far less monetary value than a package of welfare benefits.
Introducing participants to work supports early on, and
later helping them access the supports, can address this
slippery slope because work supports ?beef up? low
wages, ideally to a place where work is indeed better
than welfare.
26 WorkingVentures
Cara staff typically look to transitional benefits and EITC as gap-fillers. While staff prefer
graduates to get their EITC once a year during the tax season because of its asset-building
potential, where warranted, they will advise the new graduate to obtain advance EITC
payments in their paychecks by completing a W-5 and giving it to their employer.
Depending on needs and eligibility, participants may get referred to a variety of work
supports, like subsidized housing programs to bring down rental costs, or KidCare to pay
a portion of a new employee?s health insurance premium.
Work supports are not the only gap filler; for some participants, income packaging may
include second jobs or employer concessions. Moonlighting is a common strategy. ?The
?convenience store job? can be a part of a larger personal self-sufficiency plan,? said a staff
person at Women, Work and Community, because ?self sufficiency often requires self
reliance.? Staff have become creative in devising gap-filling strategies. Trainers have
organized a ?give-away? table so that participants can exchange children?s clothes and
small appliances. Participants are also encouraged to check out the Maine Time Dollar
Network, which allows people to exchange volunteer hours for goods and services; a
participant could read to a blind person in exchange for child-care services, for example.
Similarly, WHEDCo staff explore whether a graduate can increase her hours, or if an
employer can increase the hourly wage, in order to complete the income package.
This Work Support Has Been Brought to You By . . . The organizations
featured have internalized the need for work supports to such a degree that each offers
some type of support themselves in order to complete a participant?s income package.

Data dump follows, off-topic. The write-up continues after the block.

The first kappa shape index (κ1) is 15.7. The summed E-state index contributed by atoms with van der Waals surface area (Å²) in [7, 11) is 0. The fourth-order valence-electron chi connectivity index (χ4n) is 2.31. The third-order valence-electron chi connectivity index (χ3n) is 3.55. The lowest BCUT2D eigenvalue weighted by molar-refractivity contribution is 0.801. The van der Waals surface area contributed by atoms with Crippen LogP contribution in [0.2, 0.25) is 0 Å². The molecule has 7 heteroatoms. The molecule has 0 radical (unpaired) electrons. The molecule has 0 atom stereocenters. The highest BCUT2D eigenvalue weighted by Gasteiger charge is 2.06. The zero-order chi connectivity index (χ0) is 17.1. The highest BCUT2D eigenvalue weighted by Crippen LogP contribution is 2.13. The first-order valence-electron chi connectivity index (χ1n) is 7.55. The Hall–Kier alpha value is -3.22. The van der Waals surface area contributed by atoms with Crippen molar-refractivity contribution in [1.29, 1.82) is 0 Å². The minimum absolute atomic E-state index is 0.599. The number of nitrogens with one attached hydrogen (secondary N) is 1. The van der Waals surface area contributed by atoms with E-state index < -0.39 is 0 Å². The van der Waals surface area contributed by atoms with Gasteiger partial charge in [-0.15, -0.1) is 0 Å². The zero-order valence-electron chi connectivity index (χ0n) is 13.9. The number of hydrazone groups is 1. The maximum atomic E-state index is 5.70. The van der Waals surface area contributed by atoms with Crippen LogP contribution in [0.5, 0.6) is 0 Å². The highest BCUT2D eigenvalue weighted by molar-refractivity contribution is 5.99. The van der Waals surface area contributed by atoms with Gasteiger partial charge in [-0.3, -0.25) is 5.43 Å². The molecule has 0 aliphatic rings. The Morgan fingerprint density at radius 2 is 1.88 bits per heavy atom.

Through their contract to serve welfare-to-work recipients, WHEDCo offers graduates
monthly Metrocards, unlimited passes to the city?s transportation system, representing a
savings of over $70 for each graduate. Every time graduates follow up with staff as a part
of their retention plan (60, 90 and 180 days), they receive another Metrocard. In addition
to a car and computer donation program for graduates, Women, Work and Community has
a small, privately funded reserve to help participants with ?the rough spots,? like gas, child
care or a month?s rent.
Tom Owens, the retired information technology entrepreneur who founded The Cara
Program, also started the Owens Foundation. This sister organization not only provides
eligible participants with rent or transportation assistance, it also funds Cara?s Matched
Savings Program, a savings account that allows participants? deposits to be matched
two-to-one. People interested in the Matched Savings Program also receive $50 to open
their account. Participants are frequently given weekly passes for the Chicago
Transportation Authority when they are job searching or while they are waiting for their
first check. As many of the participants are transitioning from homeless shelters, the
Foundation also provides either a security deposit or first month?s rent.
Unrealized Gains 27
A Note About Child Care. In ensuring that participants make a plan to pay
for child care and that graduates have that plan firmly in place, organizations frequently
devote extra attention to assuring the stability of child care, a vital work support. Client
Support Specialists at The Cara Program said that they ?like to go into detail about the
child-care arrangements.? In addition to asking if participants are behind in their
child-care payments, which would be an expected question given the financial details
discussed, staff also ask about the reliability of care and backup plans. ?Most employers
are not going to be sensitive if they are regularly late or if a child is sick,? said Stephanie
Wernet. Therefore, staff often discuss whether participants have good pick-up and
drop-off times, and if they have a backup plan. Staff also explore participants? level of
comfort with day care and after-school arrangements: if a parent is concerned about the
quality of the care, she
will not be able to
concentrate on her job.
Likewise, WHEDCo
graduates? child-care
arrangements are vetted
for reliability and safety,
because staff believe that
it affects job retention.
Moreover, reliable child
care also means that
participants can increase
their work hours.
?Dependable child care
gives them the
opportunity to take the
night hours,? noted
Barbara Zerzan.
Economic Security TIP:
Create a Comfortable Environment.
Even though workforce development organizations know a
lot about building trust with their participants, money and
finances are quintessentially ?taboo? topics. Organizations
can encourage participants? buy-in by creating a
comfortable environment for addressing participants?
economic security. ?It is really painful to look at money
issues when you don?t have any,? says Linda Buckmaster.
All of Women,Work and Community?s instructors
are sensitive to how difficult accounting for your expenses
and creating a budget can be, and they use a variety of
techniques to acknowledge this difficulty. One instructor
regularly tells her Creating Your Future class that she
did not ?have it all together either.? Another creates a
common bond at the beginning of class by stressing:
?Everyone is here to reinvent herself.? Buckmaster